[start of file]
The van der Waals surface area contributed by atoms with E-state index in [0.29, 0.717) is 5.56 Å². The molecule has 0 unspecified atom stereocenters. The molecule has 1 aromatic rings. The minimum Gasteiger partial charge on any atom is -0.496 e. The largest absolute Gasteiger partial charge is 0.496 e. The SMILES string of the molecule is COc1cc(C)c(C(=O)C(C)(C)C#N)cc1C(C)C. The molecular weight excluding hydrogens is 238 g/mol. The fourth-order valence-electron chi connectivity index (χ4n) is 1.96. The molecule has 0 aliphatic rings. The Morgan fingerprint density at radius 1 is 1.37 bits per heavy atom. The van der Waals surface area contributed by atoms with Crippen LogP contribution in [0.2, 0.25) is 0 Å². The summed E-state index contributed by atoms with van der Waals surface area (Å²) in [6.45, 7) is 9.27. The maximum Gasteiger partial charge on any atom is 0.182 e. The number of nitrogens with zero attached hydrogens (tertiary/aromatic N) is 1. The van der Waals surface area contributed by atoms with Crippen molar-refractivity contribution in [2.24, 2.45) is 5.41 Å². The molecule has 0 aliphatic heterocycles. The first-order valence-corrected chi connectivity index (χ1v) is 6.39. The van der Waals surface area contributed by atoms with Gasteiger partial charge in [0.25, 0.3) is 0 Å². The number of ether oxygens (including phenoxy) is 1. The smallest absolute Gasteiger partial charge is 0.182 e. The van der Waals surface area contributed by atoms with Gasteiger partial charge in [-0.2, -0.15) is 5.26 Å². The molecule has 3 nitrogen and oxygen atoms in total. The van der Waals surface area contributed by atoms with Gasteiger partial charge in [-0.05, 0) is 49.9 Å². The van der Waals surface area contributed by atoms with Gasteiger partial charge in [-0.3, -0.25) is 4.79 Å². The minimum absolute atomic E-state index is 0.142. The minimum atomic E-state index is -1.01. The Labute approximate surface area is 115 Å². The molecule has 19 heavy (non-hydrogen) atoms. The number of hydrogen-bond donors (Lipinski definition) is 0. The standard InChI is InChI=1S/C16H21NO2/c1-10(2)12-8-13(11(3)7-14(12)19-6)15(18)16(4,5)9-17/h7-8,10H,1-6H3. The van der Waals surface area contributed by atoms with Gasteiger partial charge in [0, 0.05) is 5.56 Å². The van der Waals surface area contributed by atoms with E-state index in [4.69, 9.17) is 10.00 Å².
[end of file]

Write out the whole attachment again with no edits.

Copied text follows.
The van der Waals surface area contributed by atoms with E-state index in [0.29, 0.717) is 5.56 Å². The molecule has 0 unspecified atom stereocenters. The molecule has 1 aromatic rings. The minimum Gasteiger partial charge on any atom is -0.496 e. The largest absolute Gasteiger partial charge is 0.496 e. The SMILES string of the molecule is COc1cc(C)c(C(=O)C(C)(C)C#N)cc1C(C)C. The molecular weight excluding hydrogens is 238 g/mol. The fourth-order valence-electron chi connectivity index (χ4n) is 1.96. The molecule has 0 aliphatic rings. The Morgan fingerprint density at radius 1 is 1.37 bits per heavy atom. The van der Waals surface area contributed by atoms with Crippen LogP contribution in [0.2, 0.25) is 0 Å². The summed E-state index contributed by atoms with van der Waals surface area (Å²) in [6.45, 7) is 9.27. The maximum Gasteiger partial charge on any atom is 0.182 e. The number of nitrogens with zero attached hydrogens (tertiary/aromatic N) is 1. The van der Waals surface area contributed by atoms with Crippen molar-refractivity contribution in [2.24, 2.45) is 5.41 Å². The molecule has 0 aliphatic heterocycles. The first-order valence-corrected chi connectivity index (χ1v) is 6.39. The van der Waals surface area contributed by atoms with Gasteiger partial charge in [0.25, 0.3) is 0 Å². The number of ether oxygens (including phenoxy) is 1. The smallest absolute Gasteiger partial charge is 0.182 e. The van der Waals surface area contributed by atoms with Gasteiger partial charge in [-0.2, -0.15) is 5.26 Å². The molecule has 3 nitrogen and oxygen atoms in total. The van der Waals surface area contributed by atoms with Gasteiger partial charge in [-0.05, 0) is 49.9 Å². The van der Waals surface area contributed by atoms with Gasteiger partial charge in [-0.3, -0.25) is 4.79 Å². The minimum absolute atomic E-state index is 0.142. The minimum atomic E-state index is -1.01. The Labute approximate surface area is 115 Å². The molecule has 19 heavy (non-hydrogen) atoms. The number of hydrogen-bond donors (Lipinski definition) is 0. The standard InChI is InChI=1S/C16H21NO2/c1-10(2)12-8-13(11(3)7-14(12)19-6)15(18)16(4,5)9-17/h7-8,10H,1-6H3. The van der Waals surface area contributed by atoms with Gasteiger partial charge in [0, 0.05) is 5.56 Å². The van der Waals surface area contributed by atoms with E-state index in [4.69, 9.17) is 10.00 Å².